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HyperText Markup Language (HTML)

In the course of looking at ASP.NET, we'll see quite a bit of HTML. Most of it will be generated by the ASP.NET server-side controls. However, it's important to understand HTML because you may want to write your own server-side control from scratch, and at times you may need to tweak or debug the output of your ASP.NET application.

Most HTTP requests result in a stream of text coming back to the caller. The world has pretty much agreed that HTML is the language for formatting documents, and most browsers understand HTML.

The first release of HTML worth using was version 2.0. Version 3.2 included many new features, such as tables, applets, text flow around images, and superscripts and subscripts, while providing backwards compatibility with the existing HTML 2.0 Standard.

The bottom line is that given a competent browser and well-structured HTML, you had the beginnings of a user interface development technology. And because HTML was understood by browsers running on a variety of platforms, the door was open for implementing a worldwide interactive computing platform. The other key that made this happen (besides a mature version of HTML) was the ability of servers to adapt their output to accommodate the requests of specific users at runtime.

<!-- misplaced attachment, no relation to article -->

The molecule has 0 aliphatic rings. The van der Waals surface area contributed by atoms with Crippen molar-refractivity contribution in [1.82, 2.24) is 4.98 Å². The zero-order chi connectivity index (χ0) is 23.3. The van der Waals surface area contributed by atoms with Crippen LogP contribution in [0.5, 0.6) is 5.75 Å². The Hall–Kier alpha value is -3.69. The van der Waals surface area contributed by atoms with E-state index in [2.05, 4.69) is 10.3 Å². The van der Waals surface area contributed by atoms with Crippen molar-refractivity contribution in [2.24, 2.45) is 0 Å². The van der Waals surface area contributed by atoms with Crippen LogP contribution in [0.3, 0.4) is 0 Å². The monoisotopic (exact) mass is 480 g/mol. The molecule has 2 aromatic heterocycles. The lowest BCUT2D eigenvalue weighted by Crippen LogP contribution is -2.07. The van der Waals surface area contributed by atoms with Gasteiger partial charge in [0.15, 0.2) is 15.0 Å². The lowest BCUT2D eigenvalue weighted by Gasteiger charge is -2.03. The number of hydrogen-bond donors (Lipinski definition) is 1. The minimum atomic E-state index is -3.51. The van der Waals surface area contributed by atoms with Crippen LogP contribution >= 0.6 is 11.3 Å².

For example, the HTML stream shown in Listing 1-3 will render an HTML page containing a button and a combo box filled with options. (This file is named SelectNoForm.htm in the collection of examples for this chapter.)

Listing 1-3
   <h2>Hello there. What's your favorite .NET feature?</h2>
   <select name='Feature'>
    <option> Type-Safety</option>
    <option> Garbage collection</option>
    <option> Multiple syntaxes</option>
    <option> Code Access Security</option>
    <option> Simpler threading</option>
    <option> Versioning purgatory</option>
   <input type=submit name='Lookup' value='Lookup'></input>

See Figure 1-1 for an example of how the page looks when rendered by the browser.

Figure 1-1 A simple HTML page showing a selection tag (rendered here as a Windows combo box) and a Submission button.
Figure 1-1 A simple HTML page showing a selection tag (rendered here as a Windows combo box) and a Submission button.
We'll actually surf to an HTML file in subsequent chapters. Getting to that point is a bit involved, so for now, you can trust that the HTML will render in this fashion.

This is a static page. Even though it has a combo box and a button, they don't do anything worthwhile. You can pull down the combo box and work with it inside the browser. You can push the button, but all the action happens locally. That's because the server on the other end needs to support dynamic content.

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